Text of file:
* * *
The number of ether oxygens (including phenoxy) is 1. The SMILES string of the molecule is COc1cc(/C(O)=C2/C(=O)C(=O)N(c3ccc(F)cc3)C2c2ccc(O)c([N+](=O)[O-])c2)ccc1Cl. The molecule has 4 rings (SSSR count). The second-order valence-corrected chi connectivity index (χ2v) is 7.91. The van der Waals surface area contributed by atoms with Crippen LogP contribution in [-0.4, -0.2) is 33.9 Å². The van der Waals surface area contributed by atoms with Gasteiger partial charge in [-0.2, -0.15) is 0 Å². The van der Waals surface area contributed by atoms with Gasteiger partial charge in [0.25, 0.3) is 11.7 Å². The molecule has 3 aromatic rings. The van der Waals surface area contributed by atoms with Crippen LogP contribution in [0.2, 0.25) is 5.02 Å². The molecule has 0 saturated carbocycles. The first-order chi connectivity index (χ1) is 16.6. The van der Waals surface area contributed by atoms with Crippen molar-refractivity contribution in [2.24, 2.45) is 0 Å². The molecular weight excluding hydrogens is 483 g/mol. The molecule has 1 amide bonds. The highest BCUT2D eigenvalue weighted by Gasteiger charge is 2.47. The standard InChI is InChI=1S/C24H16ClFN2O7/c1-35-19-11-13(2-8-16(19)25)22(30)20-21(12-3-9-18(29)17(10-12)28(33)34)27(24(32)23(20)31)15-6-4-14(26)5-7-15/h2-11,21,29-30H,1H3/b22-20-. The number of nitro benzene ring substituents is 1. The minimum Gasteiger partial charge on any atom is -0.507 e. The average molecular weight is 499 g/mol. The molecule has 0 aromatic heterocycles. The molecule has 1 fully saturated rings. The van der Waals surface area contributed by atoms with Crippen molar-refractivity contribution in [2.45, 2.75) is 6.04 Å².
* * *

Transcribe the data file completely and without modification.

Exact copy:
The number of ether oxygens (including phenoxy) is 1. The SMILES string of the molecule is COc1cc(/C(O)=C2/C(=O)C(=O)N(c3ccc(F)cc3)C2c2ccc(O)c([N+](=O)[O-])c2)ccc1Cl. The molecule has 4 rings (SSSR count). The second-order valence-corrected chi connectivity index (χ2v) is 7.91. The van der Waals surface area contributed by atoms with Crippen LogP contribution in [-0.4, -0.2) is 33.9 Å². The van der Waals surface area contributed by atoms with Gasteiger partial charge in [-0.2, -0.15) is 0 Å². The van der Waals surface area contributed by atoms with Gasteiger partial charge in [0.25, 0.3) is 11.7 Å². The molecule has 3 aromatic rings. The van der Waals surface area contributed by atoms with Crippen LogP contribution in [0.2, 0.25) is 5.02 Å². The molecule has 0 saturated carbocycles. The first-order chi connectivity index (χ1) is 16.6. The van der Waals surface area contributed by atoms with Crippen molar-refractivity contribution in [2.24, 2.45) is 0 Å². The molecular weight excluding hydrogens is 483 g/mol. The molecule has 1 amide bonds. The highest BCUT2D eigenvalue weighted by Gasteiger charge is 2.47. The standard InChI is InChI=1S/C24H16ClFN2O7/c1-35-19-11-13(2-8-16(19)25)22(30)20-21(12-3-9-18(29)17(10-12)28(33)34)27(24(32)23(20)31)15-6-4-14(26)5-7-15/h2-11,21,29-30H,1H3/b22-20-. The number of nitro benzene ring substituents is 1. The minimum Gasteiger partial charge on any atom is -0.507 e. The average molecular weight is 499 g/mol. The molecule has 0 aromatic heterocycles. The molecule has 1 fully saturated rings. The van der Waals surface area contributed by atoms with Crippen molar-refractivity contribution in [2.45, 2.75) is 6.04 Å².